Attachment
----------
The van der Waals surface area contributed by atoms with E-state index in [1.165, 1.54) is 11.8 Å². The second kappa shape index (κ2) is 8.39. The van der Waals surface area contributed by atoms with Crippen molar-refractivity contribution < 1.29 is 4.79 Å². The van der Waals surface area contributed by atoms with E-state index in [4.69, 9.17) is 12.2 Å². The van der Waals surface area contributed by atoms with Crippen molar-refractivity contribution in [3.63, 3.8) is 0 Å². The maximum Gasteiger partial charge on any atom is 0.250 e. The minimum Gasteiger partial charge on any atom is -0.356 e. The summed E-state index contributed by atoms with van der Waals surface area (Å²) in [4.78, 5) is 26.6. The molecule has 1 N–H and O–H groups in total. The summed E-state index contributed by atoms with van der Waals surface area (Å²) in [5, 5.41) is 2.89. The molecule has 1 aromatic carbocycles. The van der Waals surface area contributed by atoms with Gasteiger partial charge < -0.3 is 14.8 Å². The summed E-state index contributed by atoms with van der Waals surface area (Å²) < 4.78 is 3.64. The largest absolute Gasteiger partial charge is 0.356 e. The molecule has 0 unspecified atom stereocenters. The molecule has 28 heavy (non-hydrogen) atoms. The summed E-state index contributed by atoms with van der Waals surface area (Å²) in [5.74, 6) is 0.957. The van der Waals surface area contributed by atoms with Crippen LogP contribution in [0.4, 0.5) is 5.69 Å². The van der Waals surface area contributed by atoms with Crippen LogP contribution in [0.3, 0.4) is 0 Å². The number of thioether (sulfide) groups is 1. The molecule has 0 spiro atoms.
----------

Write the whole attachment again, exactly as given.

The van der Waals surface area contributed by atoms with E-state index in [1.165, 1.54) is 11.8 Å². The second kappa shape index (κ2) is 8.39. The van der Waals surface area contributed by atoms with Crippen molar-refractivity contribution < 1.29 is 4.79 Å². The van der Waals surface area contributed by atoms with E-state index in [4.69, 9.17) is 12.2 Å². The van der Waals surface area contributed by atoms with Crippen molar-refractivity contribution in [3.63, 3.8) is 0 Å². The maximum Gasteiger partial charge on any atom is 0.250 e. The minimum Gasteiger partial charge on any atom is -0.356 e. The summed E-state index contributed by atoms with van der Waals surface area (Å²) in [4.78, 5) is 26.6. The molecule has 1 N–H and O–H groups in total. The summed E-state index contributed by atoms with van der Waals surface area (Å²) in [5, 5.41) is 2.89. The molecule has 1 aromatic carbocycles. The van der Waals surface area contributed by atoms with Gasteiger partial charge < -0.3 is 14.8 Å². The summed E-state index contributed by atoms with van der Waals surface area (Å²) < 4.78 is 3.64. The largest absolute Gasteiger partial charge is 0.356 e. The molecule has 0 unspecified atom stereocenters. The molecule has 28 heavy (non-hydrogen) atoms. The summed E-state index contributed by atoms with van der Waals surface area (Å²) in [5.74, 6) is 0.957. The van der Waals surface area contributed by atoms with Crippen LogP contribution in [0.4, 0.5) is 5.69 Å². The van der Waals surface area contributed by atoms with Crippen LogP contribution in [0.3, 0.4) is 0 Å². The number of thioether (sulfide) groups is 1. The molecule has 0 spiro atoms.